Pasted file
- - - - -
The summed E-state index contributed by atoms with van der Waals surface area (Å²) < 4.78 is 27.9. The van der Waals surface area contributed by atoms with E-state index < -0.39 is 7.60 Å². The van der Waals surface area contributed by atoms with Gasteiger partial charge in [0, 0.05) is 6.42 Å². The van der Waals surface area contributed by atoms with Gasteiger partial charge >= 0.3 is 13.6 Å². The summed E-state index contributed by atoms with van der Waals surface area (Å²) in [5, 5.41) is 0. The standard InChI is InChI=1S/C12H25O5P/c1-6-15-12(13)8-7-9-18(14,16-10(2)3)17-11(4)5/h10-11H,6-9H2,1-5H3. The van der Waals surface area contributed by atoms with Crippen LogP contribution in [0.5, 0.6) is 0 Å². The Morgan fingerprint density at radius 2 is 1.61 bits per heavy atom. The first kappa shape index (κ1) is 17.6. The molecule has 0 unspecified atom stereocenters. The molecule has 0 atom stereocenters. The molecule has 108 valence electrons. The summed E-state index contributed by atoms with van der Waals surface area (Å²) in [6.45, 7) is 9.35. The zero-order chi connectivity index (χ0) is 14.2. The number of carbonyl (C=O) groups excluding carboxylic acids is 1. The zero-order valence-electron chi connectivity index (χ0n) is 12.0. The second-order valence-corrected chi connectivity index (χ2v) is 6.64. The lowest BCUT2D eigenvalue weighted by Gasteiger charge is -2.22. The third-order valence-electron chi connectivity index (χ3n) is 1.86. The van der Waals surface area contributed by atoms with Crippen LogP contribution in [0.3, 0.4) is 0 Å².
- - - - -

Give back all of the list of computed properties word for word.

The summed E-state index contributed by atoms with van der Waals surface area (Å²) < 4.78 is 27.9. The van der Waals surface area contributed by atoms with E-state index < -0.39 is 7.60 Å². The van der Waals surface area contributed by atoms with Gasteiger partial charge in [0, 0.05) is 6.42 Å². The van der Waals surface area contributed by atoms with Gasteiger partial charge >= 0.3 is 13.6 Å². The summed E-state index contributed by atoms with van der Waals surface area (Å²) in [5, 5.41) is 0. The standard InChI is InChI=1S/C12H25O5P/c1-6-15-12(13)8-7-9-18(14,16-10(2)3)17-11(4)5/h10-11H,6-9H2,1-5H3. The van der Waals surface area contributed by atoms with Crippen LogP contribution in [0.5, 0.6) is 0 Å². The Morgan fingerprint density at radius 2 is 1.61 bits per heavy atom. The first kappa shape index (κ1) is 17.6. The molecule has 0 unspecified atom stereocenters. The molecule has 0 atom stereocenters. The molecule has 108 valence electrons. The summed E-state index contributed by atoms with van der Waals surface area (Å²) in [6.45, 7) is 9.35. The zero-order chi connectivity index (χ0) is 14.2. The number of carbonyl (C=O) groups excluding carboxylic acids is 1. The zero-order valence-electron chi connectivity index (χ0n) is 12.0. The second-order valence-corrected chi connectivity index (χ2v) is 6.64. The lowest BCUT2D eigenvalue weighted by Gasteiger charge is -2.22. The third-order valence-electron chi connectivity index (χ3n) is 1.86. The van der Waals surface area contributed by atoms with Crippen LogP contribution in [0.3, 0.4) is 0 Å².